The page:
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The lives of St. Thomas More and St. John Fisher are very closely linked, and thus it is quite appropriate that the Church celebrate their feasts together.

They are both renowned Englishmen martyred within two weeks of each other for the same cause of defending religious liberty, the sanctity of marriage and Papal authority against State usurpation. They were both associates of King Henry VIII before his apostasy, and it was at his hands that they both suffered martyrdom.

 

Sir Thomas More was a distinguished statesman in the English Parliament. First and foremost, however, he was a faithful Catholic, a loving husband, and a devoted father. More was widely known for his “unfailing moral integrity, sharpness of mind, his open and humorous character, and his extraordinary learning." He was a close friend and confidant of Henry VIII, and the King himself eventually promoted Thomas to the prominent office of Lord Chancellor.

However, the two were alienated when Thomas refused to compromise his conscience and faith when Henry openly defied Church teachings and divorced his wife to marry Anne Boleyn, choosing instead to renounce the King’s friendship, his own public career, wealth and worldly prestige. Thomas was consequently imprisoned in the Tower of London and eventually condemned and beheaded on July 6, 1535. He was named patron saint of statesmen and politicians by Pope John Paul II.

 

A friend of St. Thomas More’s, St. John Fisher also had a close connection to Henry VIII, having once been his tutor, and was a friend of the royal family. As the Bishop of Rochester, he was known as a man of great leaning and deep and unshakable faith. He was supported by the King and appointed to the lifetime position of Chancellor of the University of Cambridge.

However, he too fell into disfavor with Henry when he also opposed the King’s unlawful divorce of Queen Catherine of Aragon. Bishop Fisher courageously warned Parliament of Henry’s encroaching powers over the Church in England in direct disregard of the Papal audit, and publicly preached against the divorce from the pulpit at the same time as Sir Thomas More was resigning his high office. By thus calling down the King’s fury on himself, the holy Bishop of Rochester suffered multiple imprisonments in the Tower, during which time he was made a Cardinal by the authority of Pope Paul III – and appointment which Henry rejected.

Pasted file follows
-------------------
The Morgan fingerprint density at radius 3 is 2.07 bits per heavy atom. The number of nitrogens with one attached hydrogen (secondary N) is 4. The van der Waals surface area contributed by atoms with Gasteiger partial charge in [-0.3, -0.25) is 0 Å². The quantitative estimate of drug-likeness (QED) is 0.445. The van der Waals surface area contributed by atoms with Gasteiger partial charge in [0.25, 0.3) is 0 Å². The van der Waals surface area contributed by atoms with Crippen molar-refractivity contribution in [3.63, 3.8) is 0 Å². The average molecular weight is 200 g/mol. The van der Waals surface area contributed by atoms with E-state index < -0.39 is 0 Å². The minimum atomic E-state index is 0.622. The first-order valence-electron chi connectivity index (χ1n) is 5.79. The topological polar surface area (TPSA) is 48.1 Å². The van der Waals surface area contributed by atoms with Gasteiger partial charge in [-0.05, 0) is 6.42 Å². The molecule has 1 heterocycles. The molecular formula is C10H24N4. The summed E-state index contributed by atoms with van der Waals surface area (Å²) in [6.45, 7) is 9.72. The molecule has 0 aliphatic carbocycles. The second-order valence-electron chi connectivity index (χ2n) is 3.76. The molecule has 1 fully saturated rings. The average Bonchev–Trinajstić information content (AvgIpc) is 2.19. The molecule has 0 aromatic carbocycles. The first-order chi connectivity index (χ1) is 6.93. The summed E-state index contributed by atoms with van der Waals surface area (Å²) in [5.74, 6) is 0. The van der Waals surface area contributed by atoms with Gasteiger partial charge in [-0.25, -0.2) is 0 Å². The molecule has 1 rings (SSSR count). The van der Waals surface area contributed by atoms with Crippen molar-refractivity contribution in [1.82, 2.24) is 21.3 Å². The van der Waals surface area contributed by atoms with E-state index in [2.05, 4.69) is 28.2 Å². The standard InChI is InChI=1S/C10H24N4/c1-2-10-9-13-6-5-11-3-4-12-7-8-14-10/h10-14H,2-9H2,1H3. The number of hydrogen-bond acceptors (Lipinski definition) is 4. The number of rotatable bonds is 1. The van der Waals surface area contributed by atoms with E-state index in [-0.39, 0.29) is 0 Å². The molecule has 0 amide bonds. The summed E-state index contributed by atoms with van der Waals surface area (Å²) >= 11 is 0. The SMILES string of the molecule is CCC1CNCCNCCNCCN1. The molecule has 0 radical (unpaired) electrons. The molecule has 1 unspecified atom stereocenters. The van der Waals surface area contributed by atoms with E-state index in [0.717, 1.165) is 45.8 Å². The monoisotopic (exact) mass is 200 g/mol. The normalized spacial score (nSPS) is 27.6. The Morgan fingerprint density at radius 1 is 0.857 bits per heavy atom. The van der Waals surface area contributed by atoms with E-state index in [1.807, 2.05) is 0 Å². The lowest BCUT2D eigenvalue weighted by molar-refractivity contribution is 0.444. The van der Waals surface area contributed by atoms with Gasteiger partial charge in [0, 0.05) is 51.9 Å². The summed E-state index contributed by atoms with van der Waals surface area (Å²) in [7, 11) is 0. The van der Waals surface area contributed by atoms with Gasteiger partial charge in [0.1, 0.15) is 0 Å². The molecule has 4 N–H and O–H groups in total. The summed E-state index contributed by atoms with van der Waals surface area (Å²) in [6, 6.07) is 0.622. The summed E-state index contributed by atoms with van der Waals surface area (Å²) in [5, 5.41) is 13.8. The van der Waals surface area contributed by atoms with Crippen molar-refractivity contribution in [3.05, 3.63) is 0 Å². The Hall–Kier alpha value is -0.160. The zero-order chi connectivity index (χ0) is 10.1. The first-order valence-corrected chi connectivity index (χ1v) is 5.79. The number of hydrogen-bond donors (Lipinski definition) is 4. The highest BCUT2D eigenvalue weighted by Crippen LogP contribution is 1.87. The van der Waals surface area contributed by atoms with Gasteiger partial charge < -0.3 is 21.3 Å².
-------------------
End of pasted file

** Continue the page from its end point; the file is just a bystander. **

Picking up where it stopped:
Fisher was condemned to be hung, drawn and quartered; and, although originally sentenced to be killed on June 24, the feast of St. John the Baptist, the King had a superstitious fear of executing him on that feast because of the strong resemblance of the deaths of these two saints, and instead had him beheaded – ironically just like John the Baptist after all – two days earlier, on June 22, 1535.

 

Thomas More and John Fisher were beatified together by Pope Leo XIII in 1886, and canonized together by Pius XI in 1935. One a layman and statesman, the other a priest and bishop – they stand together as models and heroes of religious freedom against encroaching government powers.

 


 

DAILY QUOTE for February 23, 2019

Prayer is the conversation of a child with its Father; of a...

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February 23

 

Prayer is the conversation
of a child with its Father; of a subject with his King;
of a servant with his Lord; of a friend with the Friend
to whom he confides
all his troubles and difficulties.

St. John Vianney

  
Tell NETFLIX to CANCEL its EVIL Teenage Witchcraft Series

SAINT OF THE DAY

St. Polycarp

A spear was thrust into his side, killing him. A dove flew o...

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St. Polycarp

Polycarp, a holy man and bishop of Smyrna, was part of the group of early bishops. When heresy arose in Asia, violence toward Catholics arose with it, and Polycarp was persuaded by his friends to go into hiding.